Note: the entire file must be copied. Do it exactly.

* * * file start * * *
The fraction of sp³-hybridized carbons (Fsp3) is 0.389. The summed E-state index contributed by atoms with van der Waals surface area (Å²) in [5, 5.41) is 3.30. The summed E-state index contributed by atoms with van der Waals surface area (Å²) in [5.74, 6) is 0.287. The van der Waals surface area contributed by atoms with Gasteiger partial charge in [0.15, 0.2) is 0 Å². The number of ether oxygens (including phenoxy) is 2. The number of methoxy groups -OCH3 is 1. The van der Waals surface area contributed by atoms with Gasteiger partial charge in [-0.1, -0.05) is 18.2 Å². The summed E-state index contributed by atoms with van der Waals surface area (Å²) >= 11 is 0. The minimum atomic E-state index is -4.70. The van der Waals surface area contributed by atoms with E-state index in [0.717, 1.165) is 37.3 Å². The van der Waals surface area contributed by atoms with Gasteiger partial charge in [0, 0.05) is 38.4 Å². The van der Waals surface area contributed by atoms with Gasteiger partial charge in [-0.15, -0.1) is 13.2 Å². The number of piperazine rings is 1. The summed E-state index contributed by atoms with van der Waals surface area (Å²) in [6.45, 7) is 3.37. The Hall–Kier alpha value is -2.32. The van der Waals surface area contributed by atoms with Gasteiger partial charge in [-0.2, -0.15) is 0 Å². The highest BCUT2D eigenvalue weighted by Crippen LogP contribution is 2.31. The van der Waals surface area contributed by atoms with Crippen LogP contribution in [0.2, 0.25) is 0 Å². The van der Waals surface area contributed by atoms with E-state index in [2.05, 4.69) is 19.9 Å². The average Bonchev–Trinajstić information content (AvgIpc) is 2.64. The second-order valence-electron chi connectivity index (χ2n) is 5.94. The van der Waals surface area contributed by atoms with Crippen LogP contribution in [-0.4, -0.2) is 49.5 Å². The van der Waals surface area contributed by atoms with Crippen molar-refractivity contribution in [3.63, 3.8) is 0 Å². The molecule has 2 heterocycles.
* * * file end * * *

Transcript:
The fraction of sp³-hybridized carbons (Fsp3) is 0.389. The summed E-state index contributed by atoms with van der Waals surface area (Å²) in [5, 5.41) is 3.30. The summed E-state index contributed by atoms with van der Waals surface area (Å²) in [5.74, 6) is 0.287. The van der Waals surface area contributed by atoms with Gasteiger partial charge in [0.15, 0.2) is 0 Å². The number of ether oxygens (including phenoxy) is 2. The number of methoxy groups -OCH3 is 1. The van der Waals surface area contributed by atoms with Gasteiger partial charge in [-0.1, -0.05) is 18.2 Å². The summed E-state index contributed by atoms with van der Waals surface area (Å²) >= 11 is 0. The minimum atomic E-state index is -4.70. The van der Waals surface area contributed by atoms with E-state index in [0.717, 1.165) is 37.3 Å². The van der Waals surface area contributed by atoms with Gasteiger partial charge in [0, 0.05) is 38.4 Å². The van der Waals surface area contributed by atoms with Gasteiger partial charge in [-0.15, -0.1) is 13.2 Å². The number of piperazine rings is 1. The summed E-state index contributed by atoms with van der Waals surface area (Å²) in [6.45, 7) is 3.37. The Hall–Kier alpha value is -2.32. The van der Waals surface area contributed by atoms with Gasteiger partial charge in [-0.2, -0.15) is 0 Å². The highest BCUT2D eigenvalue weighted by Crippen LogP contribution is 2.31. The van der Waals surface area contributed by atoms with Crippen LogP contribution in [0.2, 0.25) is 0 Å². The van der Waals surface area contributed by atoms with E-state index in [2.05, 4.69) is 19.9 Å². The average Bonchev–Trinajstić information content (AvgIpc) is 2.64. The second-order valence-electron chi connectivity index (χ2n) is 5.94. The van der Waals surface area contributed by atoms with Crippen LogP contribution in [-0.4, -0.2) is 49.5 Å². The van der Waals surface area contributed by atoms with Crippen molar-refractivity contribution in [3.63, 3.8) is 0 Å². The molecule has 2 heterocycles.